"We are not about to dictate, of what fashion household furniture should be, when selected, any further than that of a plain, substantial, and commodious fashion, and that it should comport, so far as those requirements in it will admit, with the approved modes of the day. But we are free to say, that in these times the extreme of absurdity, and unfitness for use is more the fashion than anything else. What so useless as the modern French chairs, standing on legs like pipe-stems, gerote-ing your back like a rheumatism, and frail as the legs of a spider beneath you, as you sit in it; and a tribe of equally worthless incumbrances, which absorb your money in their cost, and detract from your comfort, instead of adding to it, when you have got them; or a bedstead so high that you must have a ladder to climb into it, or so low as to scarcely keep you above the level of the floor, when lying on it. No; give us the substantial, the easy, the free, and enjoyable articles, and the rest may go to tickle the fancy of those who have a taste for them. Nor do these flashy furnishings add to one's rank in society, or to the good opinion of those whose consideration is most valuable. Look into the houses of those people who are the really substantial and worthy of the land.
There will be found little of such frippery with them. Old furniture, well preserved, useful in everything, mark the well-ordered arrangement of their rooms, and give an air of quietude, of comfort, and of hospitality to their apartments. Children cling to such objects in after life, as heir-looms of affection and parental regard.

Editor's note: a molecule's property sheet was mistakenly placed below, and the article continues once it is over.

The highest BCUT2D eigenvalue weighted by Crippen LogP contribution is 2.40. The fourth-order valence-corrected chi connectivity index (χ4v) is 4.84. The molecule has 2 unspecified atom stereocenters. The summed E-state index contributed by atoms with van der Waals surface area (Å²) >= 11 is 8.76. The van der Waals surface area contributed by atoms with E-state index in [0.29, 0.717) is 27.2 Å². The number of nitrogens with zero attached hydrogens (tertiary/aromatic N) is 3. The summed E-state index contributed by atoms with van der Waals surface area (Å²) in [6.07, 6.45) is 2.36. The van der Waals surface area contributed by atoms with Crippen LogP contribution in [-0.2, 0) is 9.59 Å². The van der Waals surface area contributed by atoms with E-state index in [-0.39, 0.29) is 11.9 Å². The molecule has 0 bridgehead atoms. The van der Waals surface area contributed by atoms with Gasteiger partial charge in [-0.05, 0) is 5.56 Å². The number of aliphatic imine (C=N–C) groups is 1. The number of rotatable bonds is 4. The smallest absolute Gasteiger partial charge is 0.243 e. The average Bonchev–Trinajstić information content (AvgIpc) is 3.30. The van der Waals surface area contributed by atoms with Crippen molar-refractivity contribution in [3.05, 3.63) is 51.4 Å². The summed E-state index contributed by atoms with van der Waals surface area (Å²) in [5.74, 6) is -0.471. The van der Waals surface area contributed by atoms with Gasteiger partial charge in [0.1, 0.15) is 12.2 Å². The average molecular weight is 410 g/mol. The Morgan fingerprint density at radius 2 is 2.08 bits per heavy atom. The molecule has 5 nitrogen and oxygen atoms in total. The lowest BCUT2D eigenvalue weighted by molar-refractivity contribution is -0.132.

"Although we decline to give specific directions about what varieties of furniture should constitute the furnishings of a house, or to illustrate its style or fashion by drawings, and content ourselves with the single remark, that it should, in all cases, be strong, plain, and durable - no sham, nor ostentation about it - and such as is made for nee; mere trinkets stuck about the room, on center tables, in corners, or on the mantel-piece, are the foolish-est things imaginable. They are costly; they require a world of care, to keep them in condition; and then, with all this care, they are good for nothing, in any sensible use. We have frequently been into a country house, where we anticipated better things, and, on being introduced into the " parlor," actually found everything in the furniture line so dainty and "prinked up," that we were afraid to sit down on the frail things stack around by way of seats, for fear of breaking them; and everything about it looked so gingerly and inhospitable, that we felt an absolute relief when we could fairly get out of it, and take a place by the wide old fireplace, In the common living room, comfortably ensconced in a good old easy, high-backed, split-bottomed chair - there was positive comfort in that, when in the " parlor" there was nothing but restraint and discomfort.
No; leave all this vanity to town-folk, who have nothing better - or who, at least, think they have - to amuse themselves with: it has no fitness for a country dwelling, whatever. All this kind of frippery smacks of the boarding school, the pirouette, and the dancing master, and is out of character for the farm, or the sensible retirement of the country.